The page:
On Sunday afternoon, July 17, BePress sponsored a two hour session (with refreshments) featuring Sheri Lewis and Thomas Drueke of the University of Chicago D’Angelo Law Library, who presented on how they track the impact of faculty scholarship and other online publications using the BePress product, Digital Commons.
Lewis and Drueke began their presentation with a brief overview of their institutional repository program. The law school first licensed Digital Commons, an institutional repository software, in December 2012. In the summer of 2013, the D’Angelo Law Library, using Digital Commons software, created “the mothership”, a database that stores faculty scholarship. In January 2014, the University of Chicago Law School and the D’Angelo Law Library, officially launched Chicago Unbound, a site in the Digital Commons platform.
Chicago Unbound includes full text journal articles, working papers, other publications, and the table of contents of some journals. It provides citations for other publications with OpenURL links and links to the Library Catalog. At the time of this presentation, the platform includes over 23,000 citations, 9,000 PDF’s, all six journals published by the Law School, three working paper series, two law school publications, and four lecture series. The site reached 1,000,000,000 downloads as of April this year.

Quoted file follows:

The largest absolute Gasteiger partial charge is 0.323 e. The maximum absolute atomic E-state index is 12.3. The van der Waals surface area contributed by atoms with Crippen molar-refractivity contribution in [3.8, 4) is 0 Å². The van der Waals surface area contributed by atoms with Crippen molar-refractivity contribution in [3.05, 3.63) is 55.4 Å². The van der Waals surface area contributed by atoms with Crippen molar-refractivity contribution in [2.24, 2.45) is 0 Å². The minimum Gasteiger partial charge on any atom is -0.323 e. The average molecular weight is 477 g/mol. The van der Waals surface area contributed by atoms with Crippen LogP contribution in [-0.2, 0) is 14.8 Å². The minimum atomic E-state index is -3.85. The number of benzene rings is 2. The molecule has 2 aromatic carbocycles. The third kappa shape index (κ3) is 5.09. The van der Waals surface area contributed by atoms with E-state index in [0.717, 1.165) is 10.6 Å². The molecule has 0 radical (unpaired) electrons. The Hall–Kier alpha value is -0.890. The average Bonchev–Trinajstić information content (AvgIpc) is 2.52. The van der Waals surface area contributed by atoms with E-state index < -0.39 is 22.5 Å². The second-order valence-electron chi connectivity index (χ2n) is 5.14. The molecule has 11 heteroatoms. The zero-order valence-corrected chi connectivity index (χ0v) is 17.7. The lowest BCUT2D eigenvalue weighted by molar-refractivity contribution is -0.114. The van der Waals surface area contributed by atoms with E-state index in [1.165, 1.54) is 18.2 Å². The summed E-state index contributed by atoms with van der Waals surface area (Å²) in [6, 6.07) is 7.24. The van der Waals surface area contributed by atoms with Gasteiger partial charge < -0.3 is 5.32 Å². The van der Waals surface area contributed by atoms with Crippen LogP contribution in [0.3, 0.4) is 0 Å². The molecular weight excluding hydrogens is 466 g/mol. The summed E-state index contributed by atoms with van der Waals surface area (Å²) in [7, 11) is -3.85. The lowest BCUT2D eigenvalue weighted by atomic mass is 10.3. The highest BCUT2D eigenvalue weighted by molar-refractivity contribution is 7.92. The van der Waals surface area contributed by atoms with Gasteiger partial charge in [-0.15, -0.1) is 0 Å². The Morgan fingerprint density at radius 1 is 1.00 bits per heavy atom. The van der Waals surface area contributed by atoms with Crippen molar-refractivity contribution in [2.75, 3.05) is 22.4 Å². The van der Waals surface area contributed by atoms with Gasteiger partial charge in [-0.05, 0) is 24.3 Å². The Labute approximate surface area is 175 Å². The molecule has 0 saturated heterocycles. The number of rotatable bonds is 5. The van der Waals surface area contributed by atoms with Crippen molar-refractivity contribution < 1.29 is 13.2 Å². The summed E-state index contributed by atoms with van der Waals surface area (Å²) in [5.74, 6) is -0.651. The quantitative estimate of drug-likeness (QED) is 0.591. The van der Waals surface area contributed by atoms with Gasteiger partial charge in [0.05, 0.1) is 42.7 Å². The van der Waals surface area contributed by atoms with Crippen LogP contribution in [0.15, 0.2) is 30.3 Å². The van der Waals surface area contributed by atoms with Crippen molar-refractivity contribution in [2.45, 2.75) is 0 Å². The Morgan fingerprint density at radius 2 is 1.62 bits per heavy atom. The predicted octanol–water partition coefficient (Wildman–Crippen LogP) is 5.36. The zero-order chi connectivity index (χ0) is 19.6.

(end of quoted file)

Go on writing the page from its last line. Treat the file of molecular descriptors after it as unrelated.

Lewis and Drueke said there are two ways to think about the impact of Chicago Unbound: externally and internally. Drueke presented on the external impact as reflected in metrics such as number of downloads or links provided in outside sources. He posed the questions “what do these metrics mean?” and “what is the impact of having this information available?” He defined external impact in three different aspects, (1) discovery and use, (2) quantitative, and (3) qualitative.
By reporting on these metrics, they have discovered repository links to faculty work in online books and journals, syllabus and course materials used by students and teachers, government units and policy organizations, news sources, industry reports, comment sections and internet arguments. Drueke noted that some of these links are humorous. One faculty member’s work was even cited in an online article titled “The 50 Juiciest Parts of the 50 Shades of Grey”.
Lewis discussed the internal impact of the institutional repository. One interesting feature is that it links directly to faculty webpage biographies. The storage database (“the mothership”) is used to populate Chicago Unbound as well as faculty pages on the law school website. This generates custom lists for individual faculty members seamlessly. Another internal impact is that repository creates a centralized location for many integrated law school administrative processes. In addition to the faculty scholarship listings, the repository is a space for posting working papers and material for the various law school journals.
In the future, the repository will also serve as a location for archived historical materials as well as student work and publications from former faculty members. Another new development is the more recent relationship between the law school repository and the University’s new institutional repository. The law school’s Chicago Unbound project began before the greater University acquired their own institutional repository and the two entities are working together to determine what their relationship should look like going forward.